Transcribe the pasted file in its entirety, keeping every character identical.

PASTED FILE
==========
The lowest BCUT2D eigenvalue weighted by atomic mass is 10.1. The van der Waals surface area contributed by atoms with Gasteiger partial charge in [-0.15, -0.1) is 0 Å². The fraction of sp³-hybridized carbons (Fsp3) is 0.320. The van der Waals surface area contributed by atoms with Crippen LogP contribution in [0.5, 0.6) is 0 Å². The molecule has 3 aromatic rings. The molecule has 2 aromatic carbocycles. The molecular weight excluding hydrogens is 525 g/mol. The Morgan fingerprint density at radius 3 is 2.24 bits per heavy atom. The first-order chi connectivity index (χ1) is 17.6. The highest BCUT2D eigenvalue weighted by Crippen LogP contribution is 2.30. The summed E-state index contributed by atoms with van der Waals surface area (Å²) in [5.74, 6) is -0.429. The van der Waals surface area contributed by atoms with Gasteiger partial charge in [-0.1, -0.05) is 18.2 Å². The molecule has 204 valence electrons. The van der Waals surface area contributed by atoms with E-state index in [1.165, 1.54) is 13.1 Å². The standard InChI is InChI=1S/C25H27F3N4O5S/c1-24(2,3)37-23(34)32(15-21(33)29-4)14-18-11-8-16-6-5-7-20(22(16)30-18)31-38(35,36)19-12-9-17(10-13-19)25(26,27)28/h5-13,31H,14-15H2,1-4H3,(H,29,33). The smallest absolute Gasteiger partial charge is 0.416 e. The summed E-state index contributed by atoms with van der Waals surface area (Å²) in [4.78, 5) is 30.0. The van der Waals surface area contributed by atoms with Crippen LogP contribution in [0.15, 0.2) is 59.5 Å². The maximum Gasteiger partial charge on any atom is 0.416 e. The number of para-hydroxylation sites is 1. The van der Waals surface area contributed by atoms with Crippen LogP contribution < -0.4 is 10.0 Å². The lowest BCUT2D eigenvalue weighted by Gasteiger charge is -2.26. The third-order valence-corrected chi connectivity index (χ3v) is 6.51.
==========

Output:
The lowest BCUT2D eigenvalue weighted by atomic mass is 10.1. The van der Waals surface area contributed by atoms with Gasteiger partial charge in [-0.15, -0.1) is 0 Å². The fraction of sp³-hybridized carbons (Fsp3) is 0.320. The van der Waals surface area contributed by atoms with Crippen LogP contribution in [0.5, 0.6) is 0 Å². The molecule has 3 aromatic rings. The molecule has 2 aromatic carbocycles. The molecular weight excluding hydrogens is 525 g/mol. The Morgan fingerprint density at radius 3 is 2.24 bits per heavy atom. The first-order chi connectivity index (χ1) is 17.6. The highest BCUT2D eigenvalue weighted by Crippen LogP contribution is 2.30. The summed E-state index contributed by atoms with van der Waals surface area (Å²) in [5.74, 6) is -0.429. The van der Waals surface area contributed by atoms with Gasteiger partial charge in [-0.1, -0.05) is 18.2 Å². The molecule has 204 valence electrons. The van der Waals surface area contributed by atoms with E-state index in [1.165, 1.54) is 13.1 Å². The standard InChI is InChI=1S/C25H27F3N4O5S/c1-24(2,3)37-23(34)32(15-21(33)29-4)14-18-11-8-16-6-5-7-20(22(16)30-18)31-38(35,36)19-12-9-17(10-13-19)25(26,27)28/h5-13,31H,14-15H2,1-4H3,(H,29,33). The smallest absolute Gasteiger partial charge is 0.416 e. The summed E-state index contributed by atoms with van der Waals surface area (Å²) in [4.78, 5) is 30.0. The van der Waals surface area contributed by atoms with Crippen LogP contribution in [0.15, 0.2) is 59.5 Å². The maximum Gasteiger partial charge on any atom is 0.416 e. The number of para-hydroxylation sites is 1. The van der Waals surface area contributed by atoms with Crippen LogP contribution < -0.4 is 10.0 Å². The lowest BCUT2D eigenvalue weighted by Gasteiger charge is -2.26. The third-order valence-corrected chi connectivity index (χ3v) is 6.51.